“We are the flying birds…here today and gone tomorrow.” The puppeteers, performers, and magicians of the Kathputli colony in Delhi are the last of their kind. When their land is sold to developers to be bulldozed and transformed into luxury high-rises, these once-itinerant artists are forced to fight for the only home they know. Fending off relocation, they keep alive the mystical Indian folk arts, one day at a time. In this stunning feature debut, Jim Goldblum and Adam Weber capture the fleeting joys of a way of life that is quickly becoming lost. What beauty is destroyed as we are forced into someone else’s vision of the future? ‘Tomorrow We Disappear‘ is not simply an act of documentation, but ultimately an extraordinary act of preservation.
‘Tomorrow We Disappear‘ screens as part of the World Documentary Competition at the 2014 Tribeca Film Festival on Tuesday, April 22 & Friday, April 25, 2014 in New York City. We sat down with the films Directors Jimmy Goldblum and Adam Weber, as well as its subject (who spoke through a translator) Puran Bhatt and spoke about the film’s development, the current state of India’s caste system, and much more.
Find More Information & Tickets to ‘Tomorrow We Disappear’ at the 2014 Tribeca Film Festival – HERE
What does the title of the movie mean to you?
Jimmy Goldblum: There’s a sense that people of the Kathputli colony are always on the brink of going away. And “tomorrow” is a very interesting word, because it could obviously mean twenty-four hours from now, or it could mean a week, it could mean a year, it could mean ten years. But there’s always that sense of inevitability, that history is not moving in their direction. And we wanted something that would capture that. We went there looking for magicians. And the act of disappearances was very present in our mind when we showed up.
Adam Weber: What Jimmy says about inevitability is a lot of what the movie was constructed around. And sometimes it helps to think of it as an “asteroid” film, or an end-of-world film, because this is a multi-billion dollar land deal, and this is the first-ever luxury skyscraper and shopping complex [in Delhi], and so there’s very little that a group of artists can do to fight against this. But they’re doing everything they can, and Puran’s out here trying to make people aware of it, and hopefully the film will help do that. But at the end of the day, it’s coming, and you just have to prepare yourself for change, whether you like it or not. That’s the struggle that the film deals with, and the title is a way of evoking that.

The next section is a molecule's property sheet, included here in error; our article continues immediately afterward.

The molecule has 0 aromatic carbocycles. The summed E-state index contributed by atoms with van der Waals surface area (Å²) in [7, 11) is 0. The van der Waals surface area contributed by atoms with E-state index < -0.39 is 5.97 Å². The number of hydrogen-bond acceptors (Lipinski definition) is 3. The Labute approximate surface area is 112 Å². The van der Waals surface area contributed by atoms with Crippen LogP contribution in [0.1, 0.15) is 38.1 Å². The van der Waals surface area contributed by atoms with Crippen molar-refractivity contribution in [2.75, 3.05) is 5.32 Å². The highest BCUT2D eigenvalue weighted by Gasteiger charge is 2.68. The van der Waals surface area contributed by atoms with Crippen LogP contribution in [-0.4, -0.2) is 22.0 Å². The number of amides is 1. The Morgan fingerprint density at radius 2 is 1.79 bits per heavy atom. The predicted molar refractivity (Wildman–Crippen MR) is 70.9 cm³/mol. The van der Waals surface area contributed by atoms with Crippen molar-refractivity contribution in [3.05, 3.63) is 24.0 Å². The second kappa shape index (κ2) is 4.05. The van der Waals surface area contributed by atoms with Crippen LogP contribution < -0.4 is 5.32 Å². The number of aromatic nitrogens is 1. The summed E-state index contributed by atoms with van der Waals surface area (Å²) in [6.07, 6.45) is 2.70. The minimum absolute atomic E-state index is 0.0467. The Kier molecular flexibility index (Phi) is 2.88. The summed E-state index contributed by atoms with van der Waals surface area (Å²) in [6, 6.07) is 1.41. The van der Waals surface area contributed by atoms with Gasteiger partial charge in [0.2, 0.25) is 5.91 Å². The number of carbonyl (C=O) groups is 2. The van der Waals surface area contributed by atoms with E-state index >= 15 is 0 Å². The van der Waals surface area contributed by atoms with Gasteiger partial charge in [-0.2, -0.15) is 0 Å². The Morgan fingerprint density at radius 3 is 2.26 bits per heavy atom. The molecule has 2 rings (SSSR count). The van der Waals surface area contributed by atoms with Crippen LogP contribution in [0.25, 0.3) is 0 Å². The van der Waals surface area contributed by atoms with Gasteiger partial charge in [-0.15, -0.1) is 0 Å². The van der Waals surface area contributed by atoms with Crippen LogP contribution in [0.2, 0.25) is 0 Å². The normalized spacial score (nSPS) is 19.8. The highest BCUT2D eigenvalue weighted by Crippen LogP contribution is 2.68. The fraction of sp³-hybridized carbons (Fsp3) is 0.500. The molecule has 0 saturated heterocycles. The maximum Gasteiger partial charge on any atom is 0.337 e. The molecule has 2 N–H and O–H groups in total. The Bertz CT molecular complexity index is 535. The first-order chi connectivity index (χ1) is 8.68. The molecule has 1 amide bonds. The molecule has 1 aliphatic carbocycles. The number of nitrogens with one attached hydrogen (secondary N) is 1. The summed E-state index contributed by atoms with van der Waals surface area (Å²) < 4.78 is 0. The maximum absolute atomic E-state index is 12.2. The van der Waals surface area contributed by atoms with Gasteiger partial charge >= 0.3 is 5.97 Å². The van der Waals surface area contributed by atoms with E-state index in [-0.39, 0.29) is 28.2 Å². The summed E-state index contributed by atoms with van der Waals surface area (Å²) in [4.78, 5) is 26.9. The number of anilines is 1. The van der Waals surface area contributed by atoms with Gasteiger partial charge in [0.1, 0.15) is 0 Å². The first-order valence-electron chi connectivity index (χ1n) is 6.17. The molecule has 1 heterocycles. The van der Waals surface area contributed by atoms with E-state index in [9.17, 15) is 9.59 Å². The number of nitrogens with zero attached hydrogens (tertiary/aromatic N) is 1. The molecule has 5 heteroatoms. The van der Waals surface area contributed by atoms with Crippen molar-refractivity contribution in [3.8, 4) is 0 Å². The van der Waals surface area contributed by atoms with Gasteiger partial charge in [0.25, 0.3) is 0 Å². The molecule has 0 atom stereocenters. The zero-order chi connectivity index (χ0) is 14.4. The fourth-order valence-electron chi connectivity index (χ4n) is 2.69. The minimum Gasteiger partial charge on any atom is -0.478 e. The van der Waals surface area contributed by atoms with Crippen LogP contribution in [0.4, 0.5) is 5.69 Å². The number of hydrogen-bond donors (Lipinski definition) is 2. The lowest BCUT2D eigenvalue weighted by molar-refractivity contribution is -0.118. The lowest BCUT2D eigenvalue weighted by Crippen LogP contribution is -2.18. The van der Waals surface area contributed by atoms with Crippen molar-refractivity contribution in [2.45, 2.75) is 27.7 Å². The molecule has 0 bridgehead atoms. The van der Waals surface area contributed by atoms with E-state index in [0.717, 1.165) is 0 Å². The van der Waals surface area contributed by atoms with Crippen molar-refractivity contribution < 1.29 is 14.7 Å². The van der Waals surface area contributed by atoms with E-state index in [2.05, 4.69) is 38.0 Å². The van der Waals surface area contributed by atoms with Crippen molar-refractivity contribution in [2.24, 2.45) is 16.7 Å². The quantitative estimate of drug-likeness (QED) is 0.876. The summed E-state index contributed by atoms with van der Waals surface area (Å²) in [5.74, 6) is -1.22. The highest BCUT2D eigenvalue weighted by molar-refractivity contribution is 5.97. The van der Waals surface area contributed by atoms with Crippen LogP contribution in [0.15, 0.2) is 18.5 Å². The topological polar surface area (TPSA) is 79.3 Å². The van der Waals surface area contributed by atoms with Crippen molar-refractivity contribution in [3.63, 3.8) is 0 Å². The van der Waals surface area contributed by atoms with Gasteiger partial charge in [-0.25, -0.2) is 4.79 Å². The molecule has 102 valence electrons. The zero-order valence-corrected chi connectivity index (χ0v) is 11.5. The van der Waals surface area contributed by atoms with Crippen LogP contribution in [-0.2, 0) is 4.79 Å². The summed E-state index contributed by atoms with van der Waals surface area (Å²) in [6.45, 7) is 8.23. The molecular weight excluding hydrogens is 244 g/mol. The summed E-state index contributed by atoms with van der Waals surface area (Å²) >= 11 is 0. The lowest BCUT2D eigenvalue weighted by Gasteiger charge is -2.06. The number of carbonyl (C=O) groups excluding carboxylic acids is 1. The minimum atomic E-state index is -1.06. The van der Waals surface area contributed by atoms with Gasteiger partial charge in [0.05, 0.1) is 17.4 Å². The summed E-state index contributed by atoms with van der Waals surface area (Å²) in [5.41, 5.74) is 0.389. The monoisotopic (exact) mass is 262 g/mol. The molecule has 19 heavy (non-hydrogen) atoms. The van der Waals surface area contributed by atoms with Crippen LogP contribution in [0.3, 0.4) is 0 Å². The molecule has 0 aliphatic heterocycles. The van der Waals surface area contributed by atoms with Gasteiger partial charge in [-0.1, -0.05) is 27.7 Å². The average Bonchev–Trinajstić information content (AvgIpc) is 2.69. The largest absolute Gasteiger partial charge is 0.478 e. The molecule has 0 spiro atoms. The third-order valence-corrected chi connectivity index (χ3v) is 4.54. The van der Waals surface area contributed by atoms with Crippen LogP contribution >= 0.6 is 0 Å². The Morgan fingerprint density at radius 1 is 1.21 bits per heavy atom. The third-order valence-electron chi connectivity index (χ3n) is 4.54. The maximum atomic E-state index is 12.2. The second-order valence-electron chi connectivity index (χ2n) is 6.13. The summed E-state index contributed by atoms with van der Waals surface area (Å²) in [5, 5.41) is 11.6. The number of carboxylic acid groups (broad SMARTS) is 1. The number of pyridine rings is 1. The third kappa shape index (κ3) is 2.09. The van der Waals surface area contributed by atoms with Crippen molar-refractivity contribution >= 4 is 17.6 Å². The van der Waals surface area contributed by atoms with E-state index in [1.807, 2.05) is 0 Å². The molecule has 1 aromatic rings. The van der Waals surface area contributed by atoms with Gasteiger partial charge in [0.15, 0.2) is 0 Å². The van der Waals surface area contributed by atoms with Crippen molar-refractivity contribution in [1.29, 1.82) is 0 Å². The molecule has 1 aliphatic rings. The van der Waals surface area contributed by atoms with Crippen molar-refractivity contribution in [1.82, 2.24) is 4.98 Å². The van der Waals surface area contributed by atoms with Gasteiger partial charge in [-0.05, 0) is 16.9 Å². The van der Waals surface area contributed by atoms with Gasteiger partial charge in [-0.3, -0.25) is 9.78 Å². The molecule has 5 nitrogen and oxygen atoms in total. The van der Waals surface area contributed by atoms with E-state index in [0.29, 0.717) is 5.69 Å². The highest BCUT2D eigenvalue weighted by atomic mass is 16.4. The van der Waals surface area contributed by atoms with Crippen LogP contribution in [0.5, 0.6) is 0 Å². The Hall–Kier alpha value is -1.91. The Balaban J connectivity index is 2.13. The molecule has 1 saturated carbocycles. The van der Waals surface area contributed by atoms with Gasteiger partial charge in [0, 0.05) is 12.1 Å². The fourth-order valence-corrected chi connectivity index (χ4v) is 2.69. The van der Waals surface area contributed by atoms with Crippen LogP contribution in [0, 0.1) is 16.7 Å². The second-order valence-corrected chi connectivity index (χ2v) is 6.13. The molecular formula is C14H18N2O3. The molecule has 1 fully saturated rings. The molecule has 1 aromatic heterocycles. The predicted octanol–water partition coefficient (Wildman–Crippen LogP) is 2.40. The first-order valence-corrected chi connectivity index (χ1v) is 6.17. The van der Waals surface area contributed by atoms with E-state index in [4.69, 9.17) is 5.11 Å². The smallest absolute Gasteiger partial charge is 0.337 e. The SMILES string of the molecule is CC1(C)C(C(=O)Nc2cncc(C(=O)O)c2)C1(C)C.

The developer in charge of building the new complex frequently speaks of progress. Is the “progress” he’s talking about really progress for everyone?
Adam: India, obviously, has an enormous population. It’s going to be the biggest in the world. And Delhi is just totally horizontal, and at some point they need to go vertical. It just so happens that there’s no space, and this space they picked just happened to be maybe the worst spot to pick. This is a colony of artists devoted to the traditional ways. And yeah, there’s no way around it, they’re catering to the new and the modern India. And the movie’s about what you lose when you focus too heavily on that.
Jimmy: We’re talking priorities. If you’re an artist, you have very different priorities than if you’re a developer. So you can’t build something new without losing something. This is just the reality of physics. You have to destroy something to create something. And so the question is, what are you losing in the development of the new?
How alive and well is the caste system in India right now? And what does the film have to say about that?
Puran Bhatt: Everyone has their own caste, their own religion, which dictates certain things. But in the colony, whether people are Hindus, Muslims, Christians, whoever, they all participate in each other’s lives, whether it’s a wedding, whether it’s some religious festival. There’s a real sense of unity there. This way of living doesn’t really exist outside of the colony in daily life. That’s what makes the colony unique: There’s none of the communal tension that you’d experience outside of it. When it comes to artists, whether they’re a jugglers or dancers or puppeteers, that’s the beginning and the end for them. Religion isn’t something that’s going to blind them to friendship and family. Their art is all that matters to them. Because of that, they’re able to live as one big family. Brothers and sisters.
Adam: It’s very pluralistic inside the colony. But viewed from outside, certainly from the developer’s perspective, they’re essentially untouchables.
Adam and Jimmy, what drew you to this particular story in the first place?